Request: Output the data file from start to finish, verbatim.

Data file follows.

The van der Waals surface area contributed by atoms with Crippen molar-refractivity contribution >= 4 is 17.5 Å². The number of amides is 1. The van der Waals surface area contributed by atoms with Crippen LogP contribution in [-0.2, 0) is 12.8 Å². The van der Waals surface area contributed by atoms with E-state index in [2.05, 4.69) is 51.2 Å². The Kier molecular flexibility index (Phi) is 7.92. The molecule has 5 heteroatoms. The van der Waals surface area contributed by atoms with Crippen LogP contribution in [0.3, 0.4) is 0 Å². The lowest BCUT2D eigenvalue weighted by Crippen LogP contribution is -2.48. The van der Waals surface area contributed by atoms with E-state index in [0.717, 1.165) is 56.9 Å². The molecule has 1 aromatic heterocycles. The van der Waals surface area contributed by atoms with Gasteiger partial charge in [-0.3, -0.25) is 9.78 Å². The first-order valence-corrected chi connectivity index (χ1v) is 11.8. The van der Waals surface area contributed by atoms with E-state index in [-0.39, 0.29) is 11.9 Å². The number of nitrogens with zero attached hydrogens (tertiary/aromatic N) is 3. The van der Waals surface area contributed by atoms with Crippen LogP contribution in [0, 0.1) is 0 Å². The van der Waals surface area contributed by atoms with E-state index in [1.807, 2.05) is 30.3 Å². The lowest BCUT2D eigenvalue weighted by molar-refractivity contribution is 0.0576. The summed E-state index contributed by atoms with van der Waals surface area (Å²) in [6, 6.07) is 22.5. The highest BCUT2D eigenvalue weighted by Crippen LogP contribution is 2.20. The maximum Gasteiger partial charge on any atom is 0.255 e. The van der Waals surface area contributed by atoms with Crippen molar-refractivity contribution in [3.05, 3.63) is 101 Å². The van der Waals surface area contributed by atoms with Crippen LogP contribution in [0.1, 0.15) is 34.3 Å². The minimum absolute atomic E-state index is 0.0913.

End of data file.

The van der Waals surface area contributed by atoms with Crippen molar-refractivity contribution >= 4 is 17.5 Å². The number of amides is 1. The van der Waals surface area contributed by atoms with Crippen LogP contribution in [-0.2, 0) is 12.8 Å². The van der Waals surface area contributed by atoms with E-state index in [2.05, 4.69) is 51.2 Å². The Kier molecular flexibility index (Phi) is 7.92. The molecule has 5 heteroatoms. The van der Waals surface area contributed by atoms with Crippen LogP contribution in [0.3, 0.4) is 0 Å². The lowest BCUT2D eigenvalue weighted by Crippen LogP contribution is -2.48. The van der Waals surface area contributed by atoms with E-state index in [0.717, 1.165) is 56.9 Å². The molecule has 1 aromatic heterocycles. The van der Waals surface area contributed by atoms with Gasteiger partial charge in [-0.3, -0.25) is 9.78 Å². The first-order valence-corrected chi connectivity index (χ1v) is 11.8. The van der Waals surface area contributed by atoms with E-state index in [-0.39, 0.29) is 11.9 Å². The number of nitrogens with zero attached hydrogens (tertiary/aromatic N) is 3. The van der Waals surface area contributed by atoms with Crippen LogP contribution in [0, 0.1) is 0 Å². The van der Waals surface area contributed by atoms with E-state index in [1.807, 2.05) is 30.3 Å². The lowest BCUT2D eigenvalue weighted by molar-refractivity contribution is 0.0576. The summed E-state index contributed by atoms with van der Waals surface area (Å²) in [6, 6.07) is 22.5. The highest BCUT2D eigenvalue weighted by Crippen LogP contribution is 2.20. The maximum Gasteiger partial charge on any atom is 0.255 e. The van der Waals surface area contributed by atoms with Crippen molar-refractivity contribution in [3.05, 3.63) is 101 Å². The van der Waals surface area contributed by atoms with Crippen LogP contribution in [0.1, 0.15) is 34.3 Å². The minimum absolute atomic E-state index is 0.0913.